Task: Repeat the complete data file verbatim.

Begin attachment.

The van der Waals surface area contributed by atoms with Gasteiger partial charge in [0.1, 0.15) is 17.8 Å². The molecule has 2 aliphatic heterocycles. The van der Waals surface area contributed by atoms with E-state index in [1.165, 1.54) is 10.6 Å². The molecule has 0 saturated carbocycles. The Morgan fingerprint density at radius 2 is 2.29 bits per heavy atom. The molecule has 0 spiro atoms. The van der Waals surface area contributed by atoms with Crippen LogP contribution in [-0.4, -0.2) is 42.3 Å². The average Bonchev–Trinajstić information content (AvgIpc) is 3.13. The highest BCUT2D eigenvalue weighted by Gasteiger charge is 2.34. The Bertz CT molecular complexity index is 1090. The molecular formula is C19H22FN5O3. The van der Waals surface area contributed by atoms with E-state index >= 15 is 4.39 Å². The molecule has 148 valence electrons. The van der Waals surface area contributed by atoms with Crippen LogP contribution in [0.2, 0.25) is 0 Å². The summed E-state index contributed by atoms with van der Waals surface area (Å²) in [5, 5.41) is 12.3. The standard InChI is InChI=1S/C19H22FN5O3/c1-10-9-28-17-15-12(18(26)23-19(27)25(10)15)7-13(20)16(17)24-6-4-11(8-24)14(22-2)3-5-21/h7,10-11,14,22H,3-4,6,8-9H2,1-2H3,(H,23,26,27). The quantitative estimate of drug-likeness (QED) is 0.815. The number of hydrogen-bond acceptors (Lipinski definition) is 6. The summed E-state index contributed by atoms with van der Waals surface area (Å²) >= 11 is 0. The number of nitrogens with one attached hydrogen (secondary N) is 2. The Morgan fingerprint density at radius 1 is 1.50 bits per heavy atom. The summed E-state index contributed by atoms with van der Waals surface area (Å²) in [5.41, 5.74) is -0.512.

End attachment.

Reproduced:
The van der Waals surface area contributed by atoms with Gasteiger partial charge in [0.1, 0.15) is 17.8 Å². The molecule has 2 aliphatic heterocycles. The van der Waals surface area contributed by atoms with E-state index in [1.165, 1.54) is 10.6 Å². The molecule has 0 saturated carbocycles. The Morgan fingerprint density at radius 2 is 2.29 bits per heavy atom. The molecule has 0 spiro atoms. The van der Waals surface area contributed by atoms with Crippen LogP contribution in [-0.4, -0.2) is 42.3 Å². The average Bonchev–Trinajstić information content (AvgIpc) is 3.13. The highest BCUT2D eigenvalue weighted by Gasteiger charge is 2.34. The Bertz CT molecular complexity index is 1090. The molecular formula is C19H22FN5O3. The van der Waals surface area contributed by atoms with E-state index >= 15 is 4.39 Å². The molecule has 148 valence electrons. The van der Waals surface area contributed by atoms with Crippen LogP contribution in [0.2, 0.25) is 0 Å². The summed E-state index contributed by atoms with van der Waals surface area (Å²) in [5, 5.41) is 12.3. The standard InChI is InChI=1S/C19H22FN5O3/c1-10-9-28-17-15-12(18(26)23-19(27)25(10)15)7-13(20)16(17)24-6-4-11(8-24)14(22-2)3-5-21/h7,10-11,14,22H,3-4,6,8-9H2,1-2H3,(H,23,26,27). The quantitative estimate of drug-likeness (QED) is 0.815. The number of hydrogen-bond acceptors (Lipinski definition) is 6. The summed E-state index contributed by atoms with van der Waals surface area (Å²) >= 11 is 0. The number of nitrogens with one attached hydrogen (secondary N) is 2. The Morgan fingerprint density at radius 1 is 1.50 bits per heavy atom. The summed E-state index contributed by atoms with van der Waals surface area (Å²) in [5.41, 5.74) is -0.512.